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From the dean
Preparing good educators takes more than a single village

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Bill McDiarmid

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Three different entities are responsible for preparing educators: arts and sciences departments, schools of education, and schools for children in pre-kindergarten through 12th grade (P-12 schools). Historically, close collaboration among these three has been rare. As a consequence, preservice educators are often left on their own to do the difficult work of making connections among what they learn in each setting.

The relationship between what prospective educators are taught on-campus and what they are taught in schools is particularly critical. Frequently, students report that practicing educators in their placement schools convey ideas that differ sharply from those they encounter in their university courses. Teacher education researchers long ago have termed this the “two-worlds problem.” 

Underlining the significance of this problem is the seminal role that preservice clinical experiences play for most prospective educators. School classrooms are typically much more compelling social and emotional environments than are university classrooms. In addition, preservice teachers are usually eager to “get their hands dirty” in real classrooms with real students, chafing at the bit that they view university classes and requirements to be. Finally, teaching is a clinical practice. Although ideas – about learning, learners, pedagogy, context and curriculum – are invaluable resources, classroom teaching is an applied art and science that can be mastered only in classrooms. Little wonder that many educators report that their clinical experience was the most valuable aspect of their program.

Traditionally, P-12 schools have been the “junior partner” in preparing educators. That is, the university faculty, operating within state requirements, largely determines the program structure, curriculum and standards. The supervising professionals in the host schools rarely have much input, despite escalating state requirements that they be included in program design and execution. As a consequence, preservice educators may or may not have opportunities to try out what they are learning at the university, and the quality of clinical experiences often varies greatly from one student to the next.

Many educator preparation programs – including those at the School of Education – have been attempting to forge different relationships with their P-12 partners. The creation of professional development schools (PDS) in the 1980s and 1990s was an attempt to make P-12 educators more truly equal partners in educator preparation. The idea was to ground preparation and research more solidly in the realities of schools and share resources to the benefit of all partners.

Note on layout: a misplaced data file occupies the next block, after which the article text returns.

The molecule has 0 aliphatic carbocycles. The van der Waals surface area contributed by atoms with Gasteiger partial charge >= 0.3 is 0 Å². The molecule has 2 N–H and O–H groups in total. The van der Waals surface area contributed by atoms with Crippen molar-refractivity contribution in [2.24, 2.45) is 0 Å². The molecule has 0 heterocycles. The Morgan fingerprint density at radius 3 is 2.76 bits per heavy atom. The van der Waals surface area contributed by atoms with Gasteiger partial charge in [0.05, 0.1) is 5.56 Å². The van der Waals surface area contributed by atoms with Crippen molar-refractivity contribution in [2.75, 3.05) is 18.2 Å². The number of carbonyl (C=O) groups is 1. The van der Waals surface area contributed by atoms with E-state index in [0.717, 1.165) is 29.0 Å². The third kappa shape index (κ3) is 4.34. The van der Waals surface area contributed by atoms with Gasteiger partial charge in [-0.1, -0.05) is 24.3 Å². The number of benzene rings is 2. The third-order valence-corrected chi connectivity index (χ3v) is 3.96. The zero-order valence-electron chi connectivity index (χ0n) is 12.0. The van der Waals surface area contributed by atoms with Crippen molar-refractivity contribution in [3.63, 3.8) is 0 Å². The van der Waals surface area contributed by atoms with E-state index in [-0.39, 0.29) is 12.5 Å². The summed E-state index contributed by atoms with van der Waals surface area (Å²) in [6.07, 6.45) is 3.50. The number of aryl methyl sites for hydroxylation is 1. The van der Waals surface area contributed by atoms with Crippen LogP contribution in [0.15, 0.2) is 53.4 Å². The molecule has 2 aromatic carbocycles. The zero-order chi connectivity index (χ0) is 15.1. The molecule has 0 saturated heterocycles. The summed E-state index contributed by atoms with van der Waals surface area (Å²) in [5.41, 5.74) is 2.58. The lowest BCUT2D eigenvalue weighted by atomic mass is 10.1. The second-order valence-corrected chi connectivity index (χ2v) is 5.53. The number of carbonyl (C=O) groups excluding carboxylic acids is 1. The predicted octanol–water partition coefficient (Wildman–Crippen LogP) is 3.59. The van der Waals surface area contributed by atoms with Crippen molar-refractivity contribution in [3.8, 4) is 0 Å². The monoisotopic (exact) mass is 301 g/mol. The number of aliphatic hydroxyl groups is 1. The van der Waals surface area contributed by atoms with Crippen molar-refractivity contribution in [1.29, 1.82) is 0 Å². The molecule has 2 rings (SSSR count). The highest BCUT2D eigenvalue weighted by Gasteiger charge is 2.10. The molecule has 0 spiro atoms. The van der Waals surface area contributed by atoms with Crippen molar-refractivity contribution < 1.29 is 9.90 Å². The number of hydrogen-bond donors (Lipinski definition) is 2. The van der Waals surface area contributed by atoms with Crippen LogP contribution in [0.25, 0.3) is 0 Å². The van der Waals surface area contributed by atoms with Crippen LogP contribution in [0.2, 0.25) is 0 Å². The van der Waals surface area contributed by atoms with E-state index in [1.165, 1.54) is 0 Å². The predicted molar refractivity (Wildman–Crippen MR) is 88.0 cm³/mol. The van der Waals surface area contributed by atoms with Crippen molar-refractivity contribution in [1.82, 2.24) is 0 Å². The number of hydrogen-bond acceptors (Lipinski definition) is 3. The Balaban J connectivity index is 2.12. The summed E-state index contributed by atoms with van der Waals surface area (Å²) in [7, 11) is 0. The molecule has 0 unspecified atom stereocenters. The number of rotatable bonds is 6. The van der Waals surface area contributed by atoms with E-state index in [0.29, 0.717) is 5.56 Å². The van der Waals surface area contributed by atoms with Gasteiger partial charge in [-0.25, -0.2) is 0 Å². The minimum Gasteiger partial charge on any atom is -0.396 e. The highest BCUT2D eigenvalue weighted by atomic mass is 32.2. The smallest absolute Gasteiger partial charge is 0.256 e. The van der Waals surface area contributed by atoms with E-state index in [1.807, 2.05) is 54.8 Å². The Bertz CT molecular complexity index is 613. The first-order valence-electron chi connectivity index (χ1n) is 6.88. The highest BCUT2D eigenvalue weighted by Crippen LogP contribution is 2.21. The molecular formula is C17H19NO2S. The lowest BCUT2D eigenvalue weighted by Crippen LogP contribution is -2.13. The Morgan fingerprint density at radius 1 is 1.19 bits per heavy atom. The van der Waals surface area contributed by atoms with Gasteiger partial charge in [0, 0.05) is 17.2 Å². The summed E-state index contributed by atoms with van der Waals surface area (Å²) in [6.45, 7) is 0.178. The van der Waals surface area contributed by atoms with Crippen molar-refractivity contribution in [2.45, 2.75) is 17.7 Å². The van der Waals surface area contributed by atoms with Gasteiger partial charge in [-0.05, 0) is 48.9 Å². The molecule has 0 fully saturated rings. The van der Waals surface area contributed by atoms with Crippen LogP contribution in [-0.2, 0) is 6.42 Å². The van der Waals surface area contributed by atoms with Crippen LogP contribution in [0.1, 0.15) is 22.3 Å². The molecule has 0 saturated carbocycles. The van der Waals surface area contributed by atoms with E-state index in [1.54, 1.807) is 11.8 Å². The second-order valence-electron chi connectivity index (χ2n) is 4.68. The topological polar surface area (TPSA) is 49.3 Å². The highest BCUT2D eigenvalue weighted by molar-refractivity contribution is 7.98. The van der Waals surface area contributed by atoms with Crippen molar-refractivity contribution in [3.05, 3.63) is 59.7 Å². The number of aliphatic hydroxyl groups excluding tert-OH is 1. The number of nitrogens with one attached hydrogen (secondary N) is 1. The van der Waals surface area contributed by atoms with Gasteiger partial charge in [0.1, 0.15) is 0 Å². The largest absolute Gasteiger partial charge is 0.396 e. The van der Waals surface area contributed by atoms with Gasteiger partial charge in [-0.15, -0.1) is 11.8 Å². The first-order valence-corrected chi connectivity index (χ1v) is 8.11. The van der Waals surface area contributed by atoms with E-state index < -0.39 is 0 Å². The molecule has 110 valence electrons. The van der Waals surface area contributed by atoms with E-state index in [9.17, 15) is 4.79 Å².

The advent of accountability and assessment systems, first at the state level and then at the federal level with the passage of the No Child Left Behind Act in 2001, complicated and, in some cases, derailed the nascent PDS movement. These systems brought unprecedented pressure to bear on educators, especially those in under-resourced, low-performing schools. Understandably, P-12 educators redoubled their focus on improving students’ tests result, eliminating activities not directly tied to this goal. Consequently, however committed to their profession they might be, many educators view hosting preservice educators as a distraction from raising their students’ test scores.

Accountability systems are here to stay. This suggests that the role of university preparation programs in P-12 schools must adapt. Students from university programs represent a resource to help schools address the accountability pressures under which they operate. For these students to be true resources, university faculty and school administration and staff must collaborate closely. Together, they must determine how to ensure that preservice educators have the opportunities they need to learn and practice effective strategies and, at the same time, assist teachers in supporting students to achieve at higher levels. It can be done. The key is regular conversations and advanced planning between educators from both settings and flexibility and creativity in designing learning experiences.

The Research Triangle Schools Partnership, under Professor Harriet Able’s leadership, has been a vehicle for just such planning and conversations at the School of Education. Some faculty, such as Professors Cheryl Mason Bolick and Suzanne Gulledge, conduct their classes in partner schools, thus grounding their students’ learning in real-world settings. Others, such as Professor Susan Friel, work closely with teachers to implement new curricula and, in the process, learn lessons about the challenges teachers face that inform their university classes.

The School of Education’s aim is to expand and deepen our collaborations with P-12 schools and educators. We have much to learn from practitioners that can improve our preparation programs. At the same time, we have resources – in the form of faculty, graduate students and preservice educators – that can help improve learning opportunities in partner schools. By fall, we hope to add a “Distinguished P-12 Educator” to the faculty to assist in building and maintaining our partnerships with schools. The stakes are high. We are committed to working elbow-to-elbow with our P-12 colleagues. At the same time, we must ensure that our faculty has the time needed to do the scholarship that is the lifeblood of a school of education at a research university. It’s certainly a challenge but I’m confident we can figure it out – together.